Only a few miles separated Southeast Michigan residents from snow or rain, depending on what end someone lives.
The grass looks green and freshly washed after morning showers dumped rain and freezing rain on Washtenaw and Monroe Counties. But take I-75 north to Oakland County, and a mix of snow and rain can be seen layered on the freeway shoulder and adjacent grass.
Go further north in Oakland, Macomb, and St. Clair County and it's white.
Southeast Michigan got a dose of just about everything Saturday morning as a weather system coasted through the Midwest, dropping in some places several inches of snow. The variety has created tricky road conditions for much of Metro Detroit.
The rain falling over the region is hitting things like cars, mailboxes, and elevated surfaces, freezing over surfaces.
It may have been some people's first times getting their windshield scraper out as rain fell and stuck to outdoor surfaces. While the highways won't have as much ice due to MDOT pre-treating the roads, side streets, and alleys might pose more of a concern.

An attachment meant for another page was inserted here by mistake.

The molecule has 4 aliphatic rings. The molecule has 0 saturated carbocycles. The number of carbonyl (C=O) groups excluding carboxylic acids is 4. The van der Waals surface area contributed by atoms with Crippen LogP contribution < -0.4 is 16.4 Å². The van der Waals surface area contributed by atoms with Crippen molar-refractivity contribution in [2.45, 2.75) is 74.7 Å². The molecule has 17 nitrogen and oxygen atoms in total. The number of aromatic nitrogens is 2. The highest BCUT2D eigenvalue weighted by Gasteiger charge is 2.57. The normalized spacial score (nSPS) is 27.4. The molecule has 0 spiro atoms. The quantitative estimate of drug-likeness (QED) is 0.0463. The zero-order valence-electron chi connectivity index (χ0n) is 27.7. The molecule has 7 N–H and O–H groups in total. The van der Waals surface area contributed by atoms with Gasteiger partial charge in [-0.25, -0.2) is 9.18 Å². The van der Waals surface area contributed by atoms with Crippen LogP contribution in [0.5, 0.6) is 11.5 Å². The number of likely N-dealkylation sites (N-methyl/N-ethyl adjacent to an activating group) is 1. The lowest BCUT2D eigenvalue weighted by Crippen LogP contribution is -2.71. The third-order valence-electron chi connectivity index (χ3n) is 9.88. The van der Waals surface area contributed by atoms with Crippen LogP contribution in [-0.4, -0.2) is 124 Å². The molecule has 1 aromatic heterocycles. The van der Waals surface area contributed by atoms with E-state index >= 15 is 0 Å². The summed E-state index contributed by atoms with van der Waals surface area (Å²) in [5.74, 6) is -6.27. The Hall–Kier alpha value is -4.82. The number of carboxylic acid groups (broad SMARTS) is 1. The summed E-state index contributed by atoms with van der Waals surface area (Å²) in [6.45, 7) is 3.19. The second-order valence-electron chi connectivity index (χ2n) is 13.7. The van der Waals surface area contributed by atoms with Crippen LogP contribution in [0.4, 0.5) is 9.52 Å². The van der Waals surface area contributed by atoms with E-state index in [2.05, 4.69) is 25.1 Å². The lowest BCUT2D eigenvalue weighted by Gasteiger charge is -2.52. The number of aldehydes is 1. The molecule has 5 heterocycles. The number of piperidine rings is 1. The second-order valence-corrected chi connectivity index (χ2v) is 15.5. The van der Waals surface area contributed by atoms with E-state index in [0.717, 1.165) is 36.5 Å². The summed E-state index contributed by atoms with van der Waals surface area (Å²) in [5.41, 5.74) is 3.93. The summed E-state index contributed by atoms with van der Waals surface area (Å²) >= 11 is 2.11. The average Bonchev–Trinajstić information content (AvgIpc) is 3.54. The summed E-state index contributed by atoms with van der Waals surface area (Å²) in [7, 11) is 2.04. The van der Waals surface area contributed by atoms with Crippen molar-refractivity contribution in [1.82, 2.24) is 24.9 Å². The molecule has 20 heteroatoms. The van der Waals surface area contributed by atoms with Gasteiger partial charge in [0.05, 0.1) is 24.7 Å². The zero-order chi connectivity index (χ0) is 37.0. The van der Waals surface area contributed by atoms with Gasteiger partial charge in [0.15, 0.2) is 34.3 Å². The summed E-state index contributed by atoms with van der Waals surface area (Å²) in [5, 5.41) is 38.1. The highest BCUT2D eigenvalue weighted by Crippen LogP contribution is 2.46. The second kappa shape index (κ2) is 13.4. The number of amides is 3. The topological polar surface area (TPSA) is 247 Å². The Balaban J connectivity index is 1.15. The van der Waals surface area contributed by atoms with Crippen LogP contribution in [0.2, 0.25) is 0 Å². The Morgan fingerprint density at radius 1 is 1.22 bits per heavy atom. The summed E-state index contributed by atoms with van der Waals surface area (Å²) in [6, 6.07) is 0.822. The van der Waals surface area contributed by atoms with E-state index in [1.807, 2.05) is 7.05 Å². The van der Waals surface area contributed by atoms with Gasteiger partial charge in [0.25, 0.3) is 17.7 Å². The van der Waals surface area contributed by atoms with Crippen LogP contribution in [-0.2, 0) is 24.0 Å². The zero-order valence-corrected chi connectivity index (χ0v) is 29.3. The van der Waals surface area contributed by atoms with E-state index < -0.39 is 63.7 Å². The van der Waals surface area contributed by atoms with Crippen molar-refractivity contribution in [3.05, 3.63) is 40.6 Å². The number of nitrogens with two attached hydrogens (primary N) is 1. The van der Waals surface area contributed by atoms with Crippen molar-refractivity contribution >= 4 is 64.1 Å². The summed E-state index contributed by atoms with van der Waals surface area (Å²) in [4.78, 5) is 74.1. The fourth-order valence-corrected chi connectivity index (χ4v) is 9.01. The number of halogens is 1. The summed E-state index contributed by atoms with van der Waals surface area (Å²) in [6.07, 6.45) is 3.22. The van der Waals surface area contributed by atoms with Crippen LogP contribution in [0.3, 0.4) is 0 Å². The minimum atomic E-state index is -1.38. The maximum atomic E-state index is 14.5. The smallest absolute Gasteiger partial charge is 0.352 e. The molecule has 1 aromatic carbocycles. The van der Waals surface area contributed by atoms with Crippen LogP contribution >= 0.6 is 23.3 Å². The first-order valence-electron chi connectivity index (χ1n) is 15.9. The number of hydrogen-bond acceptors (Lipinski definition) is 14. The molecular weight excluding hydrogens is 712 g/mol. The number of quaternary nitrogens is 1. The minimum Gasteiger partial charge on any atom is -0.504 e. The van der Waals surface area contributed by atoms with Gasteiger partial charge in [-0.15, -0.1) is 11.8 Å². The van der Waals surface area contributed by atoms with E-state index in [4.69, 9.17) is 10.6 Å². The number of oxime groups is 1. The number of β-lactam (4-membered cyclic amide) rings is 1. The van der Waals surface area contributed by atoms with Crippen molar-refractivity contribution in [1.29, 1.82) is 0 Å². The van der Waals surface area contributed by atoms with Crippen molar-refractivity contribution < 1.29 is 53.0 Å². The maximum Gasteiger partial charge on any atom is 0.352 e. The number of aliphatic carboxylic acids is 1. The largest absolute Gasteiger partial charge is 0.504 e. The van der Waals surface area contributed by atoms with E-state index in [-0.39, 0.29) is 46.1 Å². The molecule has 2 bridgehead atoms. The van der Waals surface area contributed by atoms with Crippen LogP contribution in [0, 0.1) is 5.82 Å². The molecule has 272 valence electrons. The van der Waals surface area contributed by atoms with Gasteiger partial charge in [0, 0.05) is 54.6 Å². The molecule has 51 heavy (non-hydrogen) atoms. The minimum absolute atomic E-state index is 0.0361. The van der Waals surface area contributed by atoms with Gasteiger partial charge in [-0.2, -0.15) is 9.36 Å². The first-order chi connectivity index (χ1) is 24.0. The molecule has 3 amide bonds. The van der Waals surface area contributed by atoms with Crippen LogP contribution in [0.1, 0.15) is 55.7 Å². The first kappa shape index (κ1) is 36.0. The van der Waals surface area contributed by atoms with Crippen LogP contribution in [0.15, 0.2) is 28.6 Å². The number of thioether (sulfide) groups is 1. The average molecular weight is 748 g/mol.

Residents living north of I-696 should take caution on the roads and expect a few delays on the highways. Those living in the thumb should use extreme caution as even the freeways could be a bit slippery at some bridges and overpasses.
The snow that's falling is of the wet variety and might be a bit heavy to shovel. That means call the kids if any snow clearing needs doing if lifting heavy objects is of a concern.
While the freezing rain and snow will stick around, it is likely going to end for the weekend around 2 p.m. Freezing temperatures will maintain conditions into Sunday as the sun peeks out. Drivers should plan on slick conditions for Sunday morning.
The week forecast is looking to be Michigan's coldest of the season as temperatures don't appear to increase higher than 39 degrees. That's expected for Monday, Thursday and Friday. A mix of 30-33 degrees are the forecasted highs for the rest of the week.
Depending on where someone lives, it may be a white Christmas for Southeast Michigan. But for most of the region, probably not.